If you want to understand why conservatives are relentlessly highlighting the theatrical excesses, violence, and bowel movements of a select few Occupy Wall Street protesters, this chart explains it in a nutshell.

In theory, high economic anxiety — combined with the increased focus on inequality and Wall Street lack of accountability that have resulted from the protests — should help Democrats. In this environment, Dems should have a better shot at winning over working class swing voters — by calling for higher taxes on the rich, more oversight of Wall Street, and nixing tax breaks for corporations, all of which are supported by these voters — than when the focus is on Dem Big Government excess, as it was in 2010.

The battle over what Occupy Wall Street means actually represents a larger battle over this key consistuency. If conservatives can highlight protesters’ excesses to push the cultural buttons of working class voters — making them less receptive to the protests’ message about what’s really gone wrong for them — then they may be able to reduce Dem inroads with these voters. There are some signs this push is working. But if organized labor can get these voters to focus on the overall message embodied by the movement, that’s better for Dems.

Working America, the arm of the AFL-CIO that organizes workers from non-union workplaces, has produced a chart and an accompanying report that demonstrate just how crucial and volatile this constituency really is. The chart, which is based on exit poll data, shows how big the swing was among these voters from 2008 to 2010:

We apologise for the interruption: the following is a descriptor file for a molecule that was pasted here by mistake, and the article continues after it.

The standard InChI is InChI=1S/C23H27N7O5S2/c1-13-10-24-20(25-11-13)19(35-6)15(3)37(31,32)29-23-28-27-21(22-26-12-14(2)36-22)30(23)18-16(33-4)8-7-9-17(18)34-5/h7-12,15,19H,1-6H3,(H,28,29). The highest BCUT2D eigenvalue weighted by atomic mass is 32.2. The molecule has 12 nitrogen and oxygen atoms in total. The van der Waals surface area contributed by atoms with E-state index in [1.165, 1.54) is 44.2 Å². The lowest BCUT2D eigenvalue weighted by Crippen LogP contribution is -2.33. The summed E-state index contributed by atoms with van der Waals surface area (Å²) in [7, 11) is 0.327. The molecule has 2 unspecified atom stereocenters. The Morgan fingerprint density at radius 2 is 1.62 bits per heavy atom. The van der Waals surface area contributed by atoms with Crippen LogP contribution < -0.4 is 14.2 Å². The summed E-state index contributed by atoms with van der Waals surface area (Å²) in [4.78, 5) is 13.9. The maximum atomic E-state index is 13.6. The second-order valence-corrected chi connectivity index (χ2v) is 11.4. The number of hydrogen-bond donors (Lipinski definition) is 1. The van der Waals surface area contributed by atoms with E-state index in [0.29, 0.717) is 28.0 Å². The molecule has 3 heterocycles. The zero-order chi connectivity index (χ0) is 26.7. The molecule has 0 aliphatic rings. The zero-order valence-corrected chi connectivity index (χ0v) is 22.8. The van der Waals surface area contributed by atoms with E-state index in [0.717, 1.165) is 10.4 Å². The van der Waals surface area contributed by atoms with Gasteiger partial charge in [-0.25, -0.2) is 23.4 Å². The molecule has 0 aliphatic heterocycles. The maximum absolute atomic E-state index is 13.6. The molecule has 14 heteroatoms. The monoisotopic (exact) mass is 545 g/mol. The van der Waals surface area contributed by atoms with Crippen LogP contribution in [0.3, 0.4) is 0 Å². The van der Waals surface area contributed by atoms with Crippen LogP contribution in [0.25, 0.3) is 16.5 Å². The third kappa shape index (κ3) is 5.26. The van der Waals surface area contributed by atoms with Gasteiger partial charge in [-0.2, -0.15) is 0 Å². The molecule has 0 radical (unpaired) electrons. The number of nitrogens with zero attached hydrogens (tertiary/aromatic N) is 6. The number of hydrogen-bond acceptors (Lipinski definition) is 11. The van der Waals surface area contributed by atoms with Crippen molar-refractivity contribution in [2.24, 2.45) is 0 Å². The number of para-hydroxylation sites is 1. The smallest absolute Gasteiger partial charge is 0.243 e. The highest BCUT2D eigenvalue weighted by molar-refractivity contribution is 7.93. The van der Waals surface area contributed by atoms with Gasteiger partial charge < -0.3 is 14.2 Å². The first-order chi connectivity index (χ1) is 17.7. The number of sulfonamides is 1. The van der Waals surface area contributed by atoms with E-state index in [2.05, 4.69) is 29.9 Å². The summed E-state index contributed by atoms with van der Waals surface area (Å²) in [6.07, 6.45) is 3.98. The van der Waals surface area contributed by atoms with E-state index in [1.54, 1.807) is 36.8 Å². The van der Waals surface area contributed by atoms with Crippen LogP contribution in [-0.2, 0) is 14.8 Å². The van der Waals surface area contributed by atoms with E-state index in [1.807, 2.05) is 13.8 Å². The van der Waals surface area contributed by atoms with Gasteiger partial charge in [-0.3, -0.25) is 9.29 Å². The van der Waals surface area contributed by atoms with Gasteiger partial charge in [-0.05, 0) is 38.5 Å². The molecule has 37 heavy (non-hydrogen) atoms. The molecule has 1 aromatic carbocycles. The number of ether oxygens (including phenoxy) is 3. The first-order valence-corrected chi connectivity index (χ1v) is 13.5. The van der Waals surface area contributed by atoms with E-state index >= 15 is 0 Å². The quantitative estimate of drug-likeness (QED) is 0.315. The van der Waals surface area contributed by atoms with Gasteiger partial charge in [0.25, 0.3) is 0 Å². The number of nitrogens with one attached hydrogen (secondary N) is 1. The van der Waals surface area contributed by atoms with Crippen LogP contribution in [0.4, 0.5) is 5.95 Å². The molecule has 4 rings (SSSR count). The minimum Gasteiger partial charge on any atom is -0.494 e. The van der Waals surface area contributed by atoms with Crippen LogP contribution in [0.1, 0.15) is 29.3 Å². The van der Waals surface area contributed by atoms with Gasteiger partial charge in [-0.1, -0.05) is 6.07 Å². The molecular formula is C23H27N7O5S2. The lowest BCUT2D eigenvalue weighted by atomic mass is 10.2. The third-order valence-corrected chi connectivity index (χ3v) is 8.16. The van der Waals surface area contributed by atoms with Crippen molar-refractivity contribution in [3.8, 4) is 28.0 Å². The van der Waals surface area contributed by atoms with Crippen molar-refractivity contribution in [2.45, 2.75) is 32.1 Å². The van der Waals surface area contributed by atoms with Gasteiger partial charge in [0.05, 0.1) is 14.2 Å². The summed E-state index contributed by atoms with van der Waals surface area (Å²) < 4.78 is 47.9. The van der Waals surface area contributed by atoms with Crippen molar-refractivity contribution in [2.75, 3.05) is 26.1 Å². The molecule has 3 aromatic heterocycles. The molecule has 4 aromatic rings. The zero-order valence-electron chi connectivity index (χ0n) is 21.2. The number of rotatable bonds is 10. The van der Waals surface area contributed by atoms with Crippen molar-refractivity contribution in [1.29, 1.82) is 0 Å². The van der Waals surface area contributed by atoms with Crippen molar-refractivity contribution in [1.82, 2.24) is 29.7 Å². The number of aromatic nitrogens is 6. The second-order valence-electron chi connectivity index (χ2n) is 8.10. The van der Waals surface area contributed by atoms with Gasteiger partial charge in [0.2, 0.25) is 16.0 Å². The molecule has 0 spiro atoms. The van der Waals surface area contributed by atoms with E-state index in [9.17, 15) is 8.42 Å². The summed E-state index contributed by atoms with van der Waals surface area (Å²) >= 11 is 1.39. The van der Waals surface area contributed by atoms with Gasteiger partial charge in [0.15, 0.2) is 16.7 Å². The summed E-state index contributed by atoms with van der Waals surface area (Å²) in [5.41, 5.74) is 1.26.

In these five swing states, working class voters — defined as coming from households making under $75,000 — went from a big margin for Obama in 2008 to a negative or equal margin for Dems two years later.

The accompanying report goes even further on a national level. Of the national vote that swung between 2008 and 2010, the largest segment — 44 percent — is made up of these voters, i.e, those under $75,000. Breaking down the numbers further, it finds that white working class voters in households under $50,000 make up one out of every five swing voters.

“The working-class vote is not just vital but volatile,” the report says. “Their changing preferences have shaped the vastly different outcomes of the past two election cycles. As a group, these voters are more affected by the struggling economy than any other. Their votes will be essential to electoral outcomes in 2012.”

This is why Working America and organized labor are standing by the protests, and working so hard to tie them to a larger working class constituency. If a genuine populist message is resonating among these voters next year — if they figure out who’s really on their side and who isn’t — Dems have a better shot at winning them back. Similarly, this is also why conservatives and Republicans are seizing on the protesters’ excesses to exploit the long running cultural fault line between working class voters and middle class liberal activists such as those in Zuccotti Park. The hope is to tar the overall critique of inequality and Wall Street’s excessive influence — as well as Dem policies designed to address them — as radical and extreme, in hopes that resurgent populism won’t persuade these swing voters to give Dems another look.


UPDATE: The full report is now up online.